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Frequently Asked Questions
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We usually obtain one view of the chest while the baby is lying on his/her back. The arms are held out of the way of the chest and the image is
taken when the baby has taken a deep breath. The midwife or parent wearing a lead apron may be asked to hold the baby in position while the images are taken. No preparation is needed before this examination.
This may consist of one view of the abdomen while the baby is lying flat on the incubator or x-ray table, or two views, depending on the clinical situation. The second view is taken while the baby is lying on his or her left side or while the baby is held upright. No preparation is needed before this examination.
Two x-rays of the skull are taken while the baby is lying on the incubator or x-ray table. Depending on the baby's problem, extra x-rays may be needed. The skull has lots of complex bony anatomy so getting the right angle for the diagnosis is often a challenging task for the radiographer. No preparation is needed before this examination.
An x-ray of an arm or leg or other part of the body may be needed when there is concern about an injured bone, or other problem of bone. Usually two or more x-rays are taken of the body part being examined. No preparation is needed before this examination.
The baby swallows contrast (dye) from a bottle or has the contrast put into a tube already in the baby’s stomach. The radiologist can see how well the baby swallows and if there is any problem with the oesophagus, the stomach or the first part of the small bowel. Usually, the baby is lying on the x-ray table for this examination. Certain images are taken by the radiologist, using the x-ray camera, during the study. Sometimes extra x-rays are taken after the contrast has moved further into the bowel. The baby must be fasting (nothing to eat or drink) for 3 hours before this examination.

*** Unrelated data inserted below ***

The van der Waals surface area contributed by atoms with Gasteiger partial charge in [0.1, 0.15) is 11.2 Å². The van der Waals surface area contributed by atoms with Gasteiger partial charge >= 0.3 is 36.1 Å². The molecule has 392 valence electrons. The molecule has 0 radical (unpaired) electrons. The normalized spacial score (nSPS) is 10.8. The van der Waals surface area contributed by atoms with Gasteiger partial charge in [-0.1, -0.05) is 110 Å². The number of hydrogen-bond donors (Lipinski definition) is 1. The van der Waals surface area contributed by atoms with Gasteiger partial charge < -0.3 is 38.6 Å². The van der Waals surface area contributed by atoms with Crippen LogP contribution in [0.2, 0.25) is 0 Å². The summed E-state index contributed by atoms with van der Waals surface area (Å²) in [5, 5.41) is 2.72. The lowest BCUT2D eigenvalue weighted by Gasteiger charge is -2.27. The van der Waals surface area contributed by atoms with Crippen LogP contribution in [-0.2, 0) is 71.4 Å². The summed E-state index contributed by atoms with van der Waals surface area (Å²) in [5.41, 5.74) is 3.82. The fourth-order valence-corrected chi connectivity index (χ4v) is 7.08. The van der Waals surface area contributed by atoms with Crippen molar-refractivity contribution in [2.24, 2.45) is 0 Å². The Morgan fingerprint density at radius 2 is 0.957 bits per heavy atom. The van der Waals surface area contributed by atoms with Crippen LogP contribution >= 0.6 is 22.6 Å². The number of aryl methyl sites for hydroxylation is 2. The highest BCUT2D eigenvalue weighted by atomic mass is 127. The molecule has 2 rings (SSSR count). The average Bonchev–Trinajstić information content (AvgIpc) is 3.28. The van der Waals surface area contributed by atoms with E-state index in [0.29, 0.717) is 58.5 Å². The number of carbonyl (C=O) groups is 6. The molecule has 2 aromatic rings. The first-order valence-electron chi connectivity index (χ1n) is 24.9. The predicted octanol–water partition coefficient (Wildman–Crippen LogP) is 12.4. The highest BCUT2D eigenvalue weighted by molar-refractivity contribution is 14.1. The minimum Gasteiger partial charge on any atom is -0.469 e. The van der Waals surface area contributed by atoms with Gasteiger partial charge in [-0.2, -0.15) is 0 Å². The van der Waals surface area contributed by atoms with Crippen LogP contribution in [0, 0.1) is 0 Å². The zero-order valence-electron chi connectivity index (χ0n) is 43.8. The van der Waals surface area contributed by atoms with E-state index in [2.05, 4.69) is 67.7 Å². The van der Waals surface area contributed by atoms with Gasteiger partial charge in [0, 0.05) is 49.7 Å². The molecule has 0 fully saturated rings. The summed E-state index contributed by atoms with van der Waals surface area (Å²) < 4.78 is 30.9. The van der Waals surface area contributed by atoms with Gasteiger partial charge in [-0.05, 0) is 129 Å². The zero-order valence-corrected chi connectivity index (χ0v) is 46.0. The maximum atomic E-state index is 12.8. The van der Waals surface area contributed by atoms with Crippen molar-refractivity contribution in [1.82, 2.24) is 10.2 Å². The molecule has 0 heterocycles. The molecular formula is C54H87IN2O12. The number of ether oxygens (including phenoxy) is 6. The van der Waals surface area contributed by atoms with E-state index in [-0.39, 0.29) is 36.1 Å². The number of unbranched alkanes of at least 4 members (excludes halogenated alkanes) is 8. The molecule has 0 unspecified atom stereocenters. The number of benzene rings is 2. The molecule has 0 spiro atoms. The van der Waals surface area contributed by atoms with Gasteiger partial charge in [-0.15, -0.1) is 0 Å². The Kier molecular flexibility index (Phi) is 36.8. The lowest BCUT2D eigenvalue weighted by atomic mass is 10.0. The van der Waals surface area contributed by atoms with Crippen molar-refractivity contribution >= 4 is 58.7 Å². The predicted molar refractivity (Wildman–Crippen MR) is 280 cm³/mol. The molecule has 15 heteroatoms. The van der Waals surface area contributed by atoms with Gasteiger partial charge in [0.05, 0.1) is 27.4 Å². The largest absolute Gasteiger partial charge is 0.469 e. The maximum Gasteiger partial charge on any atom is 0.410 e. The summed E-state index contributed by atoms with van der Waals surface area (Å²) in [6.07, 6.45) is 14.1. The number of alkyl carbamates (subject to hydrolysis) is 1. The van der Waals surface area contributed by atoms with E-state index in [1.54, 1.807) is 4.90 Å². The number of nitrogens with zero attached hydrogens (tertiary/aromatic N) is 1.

This study requires coating the inside wall of the colon (bowel) with barium or other type of contrast (usually clear liquid that contains iodine which can be seen on x-ray images). Contrast (dye) is injected in through a tube in the rectum (back passage) into the colon. The baby is placed in several different positions for the images so that the contrast can coat and outline the entire colon. In neonates, where obstruction is usually the problem, there is no preparation needed.
The scans are usually done when the baby is lying down. The midwife or parent can stay with the baby while the scan is performed. A special gel is put on the baby’s skin. Ultrasound scans are very safe and do not hurt but the baby may respond to the cold gel or to the probe as it is moved gently over the skin.
Ultrasound scans are particularly useful in the neonatal unit for imaging the newborn’s brain through the anterior fontanelle (soft spot of the skull), the liver, kidneys, pancreas and spleen and for investigating certain problems of the hips and spine. The range of ultrasounds performed in the Rotunda requires no preparation.
HSG is an x-ray examination of a woman’s uterus (womb) and fallopian tubes, where a special contrast (dye) is injected through the neck of the uterus. When the uterus and fallopian tubes are filled with contrast the radiologist is able to view the anatomy and function of the uterus and fallopian tubes.
For adults, we usually obtain one view of the chest while the patient is standing. If the patient is too ill to stand, we sit the patient on a chair or lay the patient on the x-ray table. The arms are held out of the way of the chest and the image is taken when the patient has taken a deep breath. No preparation is needed prior to this examination.
This usually consists of one view of the abdomen while the patient is lying on the x-ray table, or two views, depending on the clinical situation. The second view may be taken while the patient is standing up.